Florida’s grapefruit growers have lost between 20% and 50% of their crop after orchards in the state were hit by Hurricane Wilma last month.
The Florida Department of Citrus warned this week that the true extent of the damage would not be known until December 9, when the US government is due to issue revised estimates for the crop size.
Just two weeks ago, the FDC reported an estimated crop of 24 million 85lb cartons, nearly double the previous hurricane-hit year. The crop was described as ideal, with enough fruit to meet demand, but not too
much to depress prices.
But growers have now suffered a demoralising reverse, and buyers in the UK face an uncertain wait to see what quantities are available to them.
Keith Lee Rupp, global marketing communications manager at the FDC, said the damage had been to fruit rather than trees and the impact of the hurricane was not expected to affect future seasons.
And he claimed that the fruit that remained on the trees was now likely to be better. “We think the remaining fruit will size up larger than expected and be juicier, because the trees will be able to concentrate more on nourishing those that are left.”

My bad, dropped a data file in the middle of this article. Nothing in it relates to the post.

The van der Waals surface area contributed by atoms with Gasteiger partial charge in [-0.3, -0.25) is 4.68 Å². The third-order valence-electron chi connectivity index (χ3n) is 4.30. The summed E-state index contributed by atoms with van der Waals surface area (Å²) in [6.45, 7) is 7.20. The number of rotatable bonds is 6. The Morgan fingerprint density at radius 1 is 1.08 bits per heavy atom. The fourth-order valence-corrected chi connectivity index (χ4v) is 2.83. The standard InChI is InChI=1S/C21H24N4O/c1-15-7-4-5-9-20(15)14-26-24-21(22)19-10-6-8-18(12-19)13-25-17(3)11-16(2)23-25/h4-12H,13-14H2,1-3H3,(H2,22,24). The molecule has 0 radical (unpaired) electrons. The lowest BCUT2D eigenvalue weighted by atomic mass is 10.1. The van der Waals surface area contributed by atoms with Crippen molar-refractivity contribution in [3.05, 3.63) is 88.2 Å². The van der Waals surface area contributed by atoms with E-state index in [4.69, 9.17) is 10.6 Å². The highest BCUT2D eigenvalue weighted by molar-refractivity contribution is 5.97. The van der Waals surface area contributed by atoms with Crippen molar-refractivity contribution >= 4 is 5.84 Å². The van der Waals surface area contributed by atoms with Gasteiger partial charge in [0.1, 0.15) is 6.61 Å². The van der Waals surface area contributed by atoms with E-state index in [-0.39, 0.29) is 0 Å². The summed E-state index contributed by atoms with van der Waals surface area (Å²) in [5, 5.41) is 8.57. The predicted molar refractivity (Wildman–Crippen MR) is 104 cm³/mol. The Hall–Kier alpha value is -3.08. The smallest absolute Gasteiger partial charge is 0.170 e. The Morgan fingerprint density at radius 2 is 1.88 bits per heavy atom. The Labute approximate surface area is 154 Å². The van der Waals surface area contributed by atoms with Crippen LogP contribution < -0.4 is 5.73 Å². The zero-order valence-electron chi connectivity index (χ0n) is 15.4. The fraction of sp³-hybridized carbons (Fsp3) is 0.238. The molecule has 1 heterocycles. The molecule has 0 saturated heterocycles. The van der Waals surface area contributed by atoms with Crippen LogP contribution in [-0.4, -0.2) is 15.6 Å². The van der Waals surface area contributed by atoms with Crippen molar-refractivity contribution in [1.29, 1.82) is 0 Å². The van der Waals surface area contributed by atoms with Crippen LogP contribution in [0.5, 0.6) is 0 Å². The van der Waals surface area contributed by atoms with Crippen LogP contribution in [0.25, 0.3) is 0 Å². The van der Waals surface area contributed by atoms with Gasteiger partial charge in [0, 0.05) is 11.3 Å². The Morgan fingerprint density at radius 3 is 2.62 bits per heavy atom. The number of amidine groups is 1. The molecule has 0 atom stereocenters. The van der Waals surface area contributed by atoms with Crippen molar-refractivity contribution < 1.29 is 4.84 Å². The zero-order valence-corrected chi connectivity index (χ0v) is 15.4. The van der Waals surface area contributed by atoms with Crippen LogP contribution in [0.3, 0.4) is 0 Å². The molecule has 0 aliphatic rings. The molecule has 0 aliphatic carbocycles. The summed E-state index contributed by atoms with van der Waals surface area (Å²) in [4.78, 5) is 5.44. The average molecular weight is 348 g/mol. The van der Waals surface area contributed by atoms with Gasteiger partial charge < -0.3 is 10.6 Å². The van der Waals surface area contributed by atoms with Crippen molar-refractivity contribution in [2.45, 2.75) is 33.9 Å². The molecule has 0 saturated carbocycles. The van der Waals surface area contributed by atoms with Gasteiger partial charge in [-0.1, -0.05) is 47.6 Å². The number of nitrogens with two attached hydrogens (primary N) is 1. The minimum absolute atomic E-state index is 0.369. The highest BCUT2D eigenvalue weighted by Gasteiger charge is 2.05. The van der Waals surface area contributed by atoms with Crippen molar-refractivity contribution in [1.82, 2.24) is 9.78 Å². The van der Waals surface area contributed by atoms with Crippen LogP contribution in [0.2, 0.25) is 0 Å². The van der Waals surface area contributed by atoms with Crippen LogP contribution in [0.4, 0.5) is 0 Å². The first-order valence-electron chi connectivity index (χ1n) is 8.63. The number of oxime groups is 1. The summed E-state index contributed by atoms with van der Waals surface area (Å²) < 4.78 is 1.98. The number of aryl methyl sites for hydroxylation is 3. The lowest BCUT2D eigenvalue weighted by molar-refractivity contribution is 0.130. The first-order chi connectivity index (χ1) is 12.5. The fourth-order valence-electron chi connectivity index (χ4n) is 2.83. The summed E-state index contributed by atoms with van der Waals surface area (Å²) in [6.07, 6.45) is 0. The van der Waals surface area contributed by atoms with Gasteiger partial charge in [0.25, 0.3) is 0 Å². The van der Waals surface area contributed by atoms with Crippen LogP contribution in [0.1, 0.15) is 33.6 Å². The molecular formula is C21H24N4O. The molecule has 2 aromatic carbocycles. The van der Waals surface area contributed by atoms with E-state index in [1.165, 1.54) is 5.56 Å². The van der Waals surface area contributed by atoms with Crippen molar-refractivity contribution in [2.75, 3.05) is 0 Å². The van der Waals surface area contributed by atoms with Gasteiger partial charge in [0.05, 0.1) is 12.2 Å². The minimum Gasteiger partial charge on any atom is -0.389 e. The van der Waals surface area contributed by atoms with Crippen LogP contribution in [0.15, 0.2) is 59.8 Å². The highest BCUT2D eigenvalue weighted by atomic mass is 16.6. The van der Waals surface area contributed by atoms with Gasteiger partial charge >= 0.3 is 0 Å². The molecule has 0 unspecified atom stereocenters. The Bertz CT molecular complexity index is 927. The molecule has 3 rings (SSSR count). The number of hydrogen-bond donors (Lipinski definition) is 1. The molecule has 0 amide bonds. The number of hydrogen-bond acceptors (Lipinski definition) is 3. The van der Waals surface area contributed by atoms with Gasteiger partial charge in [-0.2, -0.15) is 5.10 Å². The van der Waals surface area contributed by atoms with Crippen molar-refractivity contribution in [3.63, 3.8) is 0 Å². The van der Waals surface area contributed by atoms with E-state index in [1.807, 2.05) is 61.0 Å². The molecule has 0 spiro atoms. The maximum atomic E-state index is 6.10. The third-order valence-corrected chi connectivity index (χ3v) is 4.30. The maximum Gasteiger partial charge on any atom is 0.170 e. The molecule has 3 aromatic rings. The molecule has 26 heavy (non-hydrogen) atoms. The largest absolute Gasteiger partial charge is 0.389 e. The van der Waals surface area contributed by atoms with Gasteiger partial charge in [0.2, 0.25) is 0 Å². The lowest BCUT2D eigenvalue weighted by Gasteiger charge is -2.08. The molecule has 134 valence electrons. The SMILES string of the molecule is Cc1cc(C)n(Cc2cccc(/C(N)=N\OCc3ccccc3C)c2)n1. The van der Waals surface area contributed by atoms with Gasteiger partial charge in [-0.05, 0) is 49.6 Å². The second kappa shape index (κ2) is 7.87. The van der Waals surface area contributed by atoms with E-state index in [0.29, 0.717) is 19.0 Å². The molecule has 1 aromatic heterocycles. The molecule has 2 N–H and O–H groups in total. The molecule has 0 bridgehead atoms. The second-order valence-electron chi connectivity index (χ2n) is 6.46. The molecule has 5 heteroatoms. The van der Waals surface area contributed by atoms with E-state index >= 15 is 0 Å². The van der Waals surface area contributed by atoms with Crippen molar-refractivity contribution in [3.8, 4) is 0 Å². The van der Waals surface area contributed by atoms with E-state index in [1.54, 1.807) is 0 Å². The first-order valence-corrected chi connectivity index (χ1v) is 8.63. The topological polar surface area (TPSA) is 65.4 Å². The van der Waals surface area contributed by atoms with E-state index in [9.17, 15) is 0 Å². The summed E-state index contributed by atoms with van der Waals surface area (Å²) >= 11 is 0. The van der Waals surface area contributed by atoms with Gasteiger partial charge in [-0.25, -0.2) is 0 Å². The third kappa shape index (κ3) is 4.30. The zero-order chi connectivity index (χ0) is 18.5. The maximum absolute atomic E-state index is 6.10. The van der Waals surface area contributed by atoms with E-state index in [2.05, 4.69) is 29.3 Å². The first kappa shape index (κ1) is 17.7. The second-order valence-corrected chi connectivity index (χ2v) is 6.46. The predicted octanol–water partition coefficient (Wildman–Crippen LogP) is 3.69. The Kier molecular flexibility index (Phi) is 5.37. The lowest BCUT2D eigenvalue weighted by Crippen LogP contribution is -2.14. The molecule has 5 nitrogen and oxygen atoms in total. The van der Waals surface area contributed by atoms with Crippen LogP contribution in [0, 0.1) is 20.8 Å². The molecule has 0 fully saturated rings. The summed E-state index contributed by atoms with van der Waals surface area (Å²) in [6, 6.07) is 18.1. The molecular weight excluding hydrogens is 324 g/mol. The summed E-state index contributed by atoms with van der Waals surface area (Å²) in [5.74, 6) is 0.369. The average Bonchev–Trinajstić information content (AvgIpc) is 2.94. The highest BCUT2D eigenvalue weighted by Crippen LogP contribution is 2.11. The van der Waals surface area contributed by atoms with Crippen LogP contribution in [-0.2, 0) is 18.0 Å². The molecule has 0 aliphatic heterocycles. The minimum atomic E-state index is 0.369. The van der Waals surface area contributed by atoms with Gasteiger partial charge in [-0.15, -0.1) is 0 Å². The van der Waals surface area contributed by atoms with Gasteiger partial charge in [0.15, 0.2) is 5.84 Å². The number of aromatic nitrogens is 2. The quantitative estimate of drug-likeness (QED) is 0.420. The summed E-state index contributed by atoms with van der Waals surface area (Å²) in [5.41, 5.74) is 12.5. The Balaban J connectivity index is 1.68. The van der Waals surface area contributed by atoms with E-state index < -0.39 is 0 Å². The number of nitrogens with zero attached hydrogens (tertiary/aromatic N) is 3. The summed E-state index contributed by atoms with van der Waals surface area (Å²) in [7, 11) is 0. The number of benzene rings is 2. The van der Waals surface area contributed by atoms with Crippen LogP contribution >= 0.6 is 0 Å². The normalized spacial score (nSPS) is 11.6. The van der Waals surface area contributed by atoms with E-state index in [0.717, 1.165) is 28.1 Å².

Lee Rupp insisted that promotional activity in the UK would proceed exactly as planned and that the timetable for the arrival of fruit in the UK - which is expected to be in about a fortnight - should not be affected.
Prices were now likely to be “a little higher” than expected, but no higher than last year, when the total crop volume was just 13 million cartons.
However, until final volumes for this season are known, it will remain difficult to judge just what proportion of fruit will be available for export.
About five million cartons had been earmarked for Europe, but this figure could now fall.
Richard Clarke